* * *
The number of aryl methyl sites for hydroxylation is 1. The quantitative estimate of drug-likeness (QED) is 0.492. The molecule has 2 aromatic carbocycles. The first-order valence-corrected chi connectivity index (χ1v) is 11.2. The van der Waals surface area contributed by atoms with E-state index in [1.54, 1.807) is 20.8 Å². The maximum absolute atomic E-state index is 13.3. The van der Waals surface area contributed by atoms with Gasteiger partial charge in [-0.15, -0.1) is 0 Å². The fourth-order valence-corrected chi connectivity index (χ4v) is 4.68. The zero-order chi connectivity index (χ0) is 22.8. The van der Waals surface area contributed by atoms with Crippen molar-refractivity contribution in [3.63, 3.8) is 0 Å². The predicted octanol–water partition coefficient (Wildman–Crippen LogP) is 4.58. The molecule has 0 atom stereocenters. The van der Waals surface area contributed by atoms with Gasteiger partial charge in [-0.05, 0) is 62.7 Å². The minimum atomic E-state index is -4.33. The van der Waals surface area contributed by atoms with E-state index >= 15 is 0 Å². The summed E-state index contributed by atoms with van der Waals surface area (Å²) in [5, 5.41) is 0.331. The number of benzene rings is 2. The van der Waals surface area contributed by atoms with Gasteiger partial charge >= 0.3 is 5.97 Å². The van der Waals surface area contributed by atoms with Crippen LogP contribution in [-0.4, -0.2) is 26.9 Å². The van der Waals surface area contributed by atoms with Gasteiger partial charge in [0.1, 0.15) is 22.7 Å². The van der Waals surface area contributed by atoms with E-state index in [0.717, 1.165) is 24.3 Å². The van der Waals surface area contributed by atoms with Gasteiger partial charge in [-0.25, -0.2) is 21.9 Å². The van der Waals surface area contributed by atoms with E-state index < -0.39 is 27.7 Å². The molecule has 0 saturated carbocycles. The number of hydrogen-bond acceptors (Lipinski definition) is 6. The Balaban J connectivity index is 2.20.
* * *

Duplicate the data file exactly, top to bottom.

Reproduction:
The number of aryl methyl sites for hydroxylation is 1. The quantitative estimate of drug-likeness (QED) is 0.492. The molecule has 2 aromatic carbocycles. The first-order valence-corrected chi connectivity index (χ1v) is 11.2. The van der Waals surface area contributed by atoms with E-state index in [1.54, 1.807) is 20.8 Å². The maximum absolute atomic E-state index is 13.3. The van der Waals surface area contributed by atoms with Gasteiger partial charge in [-0.15, -0.1) is 0 Å². The fourth-order valence-corrected chi connectivity index (χ4v) is 4.68. The zero-order chi connectivity index (χ0) is 22.8. The van der Waals surface area contributed by atoms with Crippen molar-refractivity contribution in [3.63, 3.8) is 0 Å². The predicted octanol–water partition coefficient (Wildman–Crippen LogP) is 4.58. The molecule has 0 atom stereocenters. The van der Waals surface area contributed by atoms with Gasteiger partial charge in [-0.05, 0) is 62.7 Å². The minimum atomic E-state index is -4.33. The van der Waals surface area contributed by atoms with E-state index >= 15 is 0 Å². The summed E-state index contributed by atoms with van der Waals surface area (Å²) in [5, 5.41) is 0.331. The number of benzene rings is 2. The van der Waals surface area contributed by atoms with Gasteiger partial charge >= 0.3 is 5.97 Å². The van der Waals surface area contributed by atoms with Crippen LogP contribution in [-0.4, -0.2) is 26.9 Å². The van der Waals surface area contributed by atoms with Gasteiger partial charge in [0.1, 0.15) is 22.7 Å². The van der Waals surface area contributed by atoms with E-state index in [0.717, 1.165) is 24.3 Å². The van der Waals surface area contributed by atoms with Gasteiger partial charge in [-0.25, -0.2) is 21.9 Å². The van der Waals surface area contributed by atoms with E-state index < -0.39 is 27.7 Å². The molecule has 0 saturated carbocycles. The number of hydrogen-bond acceptors (Lipinski definition) is 6. The Balaban J connectivity index is 2.20.